Kekūanāoa

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Kekūanāoʻa
Kuhina Nui of the Hawaiian Islands and Governor of Oʻahu
Kekūanāoʻa
Kuhina Nui of the Hawaiian Islands
Reign December 21, 1863 – August 24, 1864
Predecessor Kaʻahumanu IV
Successor position abolished
Royal Governor of Oʻahu
Reign 1834–1868
Predecessor John Adams Kuakini
Successor John Owen Dominis
Spouse Kalehua
Pauahi
Kīnaʻu
Kaloloahilani
Issue Paʻalua
Ruth Keʻelikōlani (legally recognized)
David Kamehameha
Moses Kekūāiwa
Lot Kapuāiwa
Alexander Liholiho
Victoria Kamāmalu
Full name
Mataio (Matthew) Keawenui Kekūanaōʻa
Father Kiʻilaweau (legally recognized)
Mother Inaina
Born c. January 1794
Hilo
Died November 24, 1868(1868-11-24)
Pakakanene, Honolulu, Oʻahu[1]
Burial December 22, 1868[2]
Mauna ʻAla Royal Mausoleum
Signature

Mataio Kekūanāoʻa (1791/1794–1868) was descended from the high chiefs of the island of Oʻahu. His first name is the Hawaiian form of Matthew, although he is most commonly referred to as "Mataio".

Birth and early life[edit]

He was born either in 1791 or around January 1794 during George Vancouver's visit to Hilo.[1] His mother was Inaina, daughter of Pupuka, an Oʻahu chief who perished with Elani of Ewa in their revolt against Kahekili II.[3]:223 According to John Papa ʻĪʻī, he is considered to have two fathers, Kiʻilaweau,[4] the grandson of the Hawaii Island Chief Alapaʻinuiakauaua, the king that had sought to kill the infant Kamehameha at his birth, and Nāhiʻōleʻa, an Oʻahu chief descended from Kalehunapaikua, one of the sons of King Kakuhihewa.[3]:276–277[5]:146

Political career[edit]

He was the Royal Governor of Oʻahu 1839–1864.[6] On December 21, 1863 he was made the sixth Kuhina Nui, replacing his daughter who became Crown Princess and heir apparent to the throne. For most of his reign as Kuhina Nui he supported his son Kamehameha V's view of abolishing the position. He held the position until 1864 when the Constitution of 1864 abolished it. He also served as a member of the House of Nobles from 1841–1868, Privy Council 1845–1869, and as President of the Board of Education from 1860.[7] In 1866, Mark Twain wrote of Mataio Kekūanāoʻa: "[A] man of noble presence.." and "[S]eemingly natural and fitted to the place as if he had been born to it...."[8]

The Territorial Building in the Hawaii Capital Historic District was named for him.[9]

Personal life[edit]

He was the punahele, or intimate companion of King Kamehameha II in his youth,[10] and followed him to England where the King and Queen Kamāmalu died of measles in 1824. He was able to escape the sickness and return to Hawaii, stabilizing himself in the court by marrying two wives of his late sovereign. His first marriage to Kalehua was from 1822 to 1825, and the product of this marriage was a son named Paʻaula. He married again to Pauahi, the widow of Kamehameha II. Their marriage lasted only months, from November 1825 to her death in February of 1826. He is considered the father of her daughter Princess Ruth Keʻelikōlani.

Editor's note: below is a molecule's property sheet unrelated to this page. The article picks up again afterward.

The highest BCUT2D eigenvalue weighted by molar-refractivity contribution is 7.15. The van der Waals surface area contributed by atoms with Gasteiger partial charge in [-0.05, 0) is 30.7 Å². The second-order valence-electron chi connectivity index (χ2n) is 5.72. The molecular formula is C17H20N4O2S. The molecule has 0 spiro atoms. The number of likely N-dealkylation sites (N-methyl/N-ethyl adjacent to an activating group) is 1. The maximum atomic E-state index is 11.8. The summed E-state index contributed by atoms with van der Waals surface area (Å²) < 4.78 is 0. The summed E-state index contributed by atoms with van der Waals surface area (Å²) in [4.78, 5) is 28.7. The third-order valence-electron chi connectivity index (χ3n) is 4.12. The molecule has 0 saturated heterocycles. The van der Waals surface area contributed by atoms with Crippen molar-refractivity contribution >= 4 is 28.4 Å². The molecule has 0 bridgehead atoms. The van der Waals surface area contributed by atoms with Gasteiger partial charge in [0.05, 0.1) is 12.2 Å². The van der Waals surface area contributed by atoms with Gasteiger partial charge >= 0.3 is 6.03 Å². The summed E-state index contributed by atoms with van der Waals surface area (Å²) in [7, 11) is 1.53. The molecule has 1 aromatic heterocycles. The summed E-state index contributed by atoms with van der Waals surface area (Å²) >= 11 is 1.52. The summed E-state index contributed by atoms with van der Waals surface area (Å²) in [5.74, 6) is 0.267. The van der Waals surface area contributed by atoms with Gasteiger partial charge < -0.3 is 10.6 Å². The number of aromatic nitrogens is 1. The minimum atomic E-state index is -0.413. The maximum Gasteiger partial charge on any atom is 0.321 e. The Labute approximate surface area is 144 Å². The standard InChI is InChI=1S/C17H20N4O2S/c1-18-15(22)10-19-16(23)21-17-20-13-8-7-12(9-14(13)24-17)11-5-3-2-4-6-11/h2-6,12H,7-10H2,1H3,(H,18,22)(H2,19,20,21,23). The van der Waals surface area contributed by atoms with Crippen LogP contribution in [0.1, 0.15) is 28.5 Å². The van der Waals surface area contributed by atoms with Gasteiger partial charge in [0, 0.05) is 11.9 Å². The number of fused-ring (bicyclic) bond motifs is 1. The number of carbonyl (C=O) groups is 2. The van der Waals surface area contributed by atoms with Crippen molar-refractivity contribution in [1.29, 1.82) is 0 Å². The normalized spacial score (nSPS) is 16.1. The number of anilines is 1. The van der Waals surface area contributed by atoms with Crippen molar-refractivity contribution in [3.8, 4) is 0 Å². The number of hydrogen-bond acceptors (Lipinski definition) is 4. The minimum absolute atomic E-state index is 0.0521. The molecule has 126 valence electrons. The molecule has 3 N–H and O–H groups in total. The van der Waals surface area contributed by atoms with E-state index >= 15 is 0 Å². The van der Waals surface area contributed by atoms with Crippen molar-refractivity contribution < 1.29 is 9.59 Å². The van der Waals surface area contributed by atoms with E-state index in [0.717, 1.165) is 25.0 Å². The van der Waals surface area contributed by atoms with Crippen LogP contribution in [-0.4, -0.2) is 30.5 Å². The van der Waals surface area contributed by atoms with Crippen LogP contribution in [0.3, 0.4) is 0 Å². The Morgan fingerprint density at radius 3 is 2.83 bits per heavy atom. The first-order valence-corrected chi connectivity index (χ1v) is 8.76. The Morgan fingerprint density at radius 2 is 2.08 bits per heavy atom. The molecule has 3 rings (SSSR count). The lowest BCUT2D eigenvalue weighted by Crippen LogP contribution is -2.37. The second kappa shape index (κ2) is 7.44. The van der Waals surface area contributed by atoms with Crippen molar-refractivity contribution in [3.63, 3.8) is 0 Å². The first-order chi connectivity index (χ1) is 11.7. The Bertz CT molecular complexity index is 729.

He remarried Elizabeth Kīnaʻu, another Kamehameha II widow, who ruled as the Kuhina Nui at the time under the name Kaʻahumanu II. From her he fathered David Kamehameha, Moses Kekūāiwa, Lot Kapuāiwa, Alexander Liholiho, and Victoria Kamāmalu. His sons Alexander and Lot would become King Kamehameha IV and King Kamehameha V. His daughter would become the fifth Kuhina Nui as Kaʻahumanu IV. The third marriage lasted from 1827 until Kīnaʻu's death in 1839. After 6 years as a widower he remarried again in 1845, to the High Chiefess Kaloloahilani.[11] The marriage resulted in the birth of a son on November 28, 1846.[12]

References[edit]

  1. ^ a b "Death of His Highness Mataio Kekuanaoa". The Pacific Commercial Advertiser. November 28, 1868. Retrieved May 28, 2014. 
  2. ^ David W. Forbes, ed. (2001). Hawaiian national bibliography, 1780–1900 3. University of Hawaii Press. p. 469. ISBN 0-8248-2503-9. 
  3. ^ a b Fornander, Abraham (1880). Stokes, John F. G., ed. An Account of the Polynesian Race: Its Origins and Migrations, and the Ancient History of the Hawaiian People to the Times of Kamehameha I 2. Trübner & Co. 
  4. ^ Hawaii Reports: Cases Determined in the Supreme Court of the State of Hawaii 8. Honolulu: Hawaiian Gazette Co. 1893. pp. 632–633. 
  5. ^ John Papa Īī, Mary Kawena Pukui, Dorothy B. Barrère (1983). Fragments of Hawaiian History (2 ed.). Bishop Museum Press. ISBN 0-910240-31-0. 
  6. ^ "Governor of Oahu". official archives. State of Hawaii. Retrieved October 19, 2009. 
  7. ^ "Kekuanaoa, Mateo office record". official archives. State of Hawaii. Retrieved November 25, 2009. 
  8. ^ Mark Twain (1872). "LXVII". Roughing It. David Widger. 
  9. ^ Burl Burlingame (June 27, 2004). "Territorial Office Building is district’s underrated gem". Honolulu Star-Bulletin. Retrieved October 11, 2010. 
  10. ^ Sophia Cracroft, Lady Franklin, Queen Emma of Hawaii (1958). Alfons L. Korn, ed. The Victorian visitors: an account of the Hawaiian Kingdom, 1861–1866, including the journal letters of Sophia Cracroft: extracts from the journals of Lady Franklin, and diaries and letters of Queen Emma of Hawaii. The University Press of Hawaii. p. 304. ISBN 978-0-87022-421-8. 
  11. ^ Mataio Kekūanāoʻa Hawaii Department of Accounting and General Services
  12. ^ Journal, Amos Starr Cooke, December 1, 1846. Vol. 8, p. 14., Honolulu: Hawaiian Mission Houses Library.
Preceded by
John Adams Kuakini
Royal Governor of Oʻahu
1839–1864
Succeeded by
John Owen Dominis
Preceded by
Kaʻahumanu IV
Kuhina Nui of the Hawaiian Islands
December 21, 1863 – August 24, 1864
Succeeded by
Position Abolished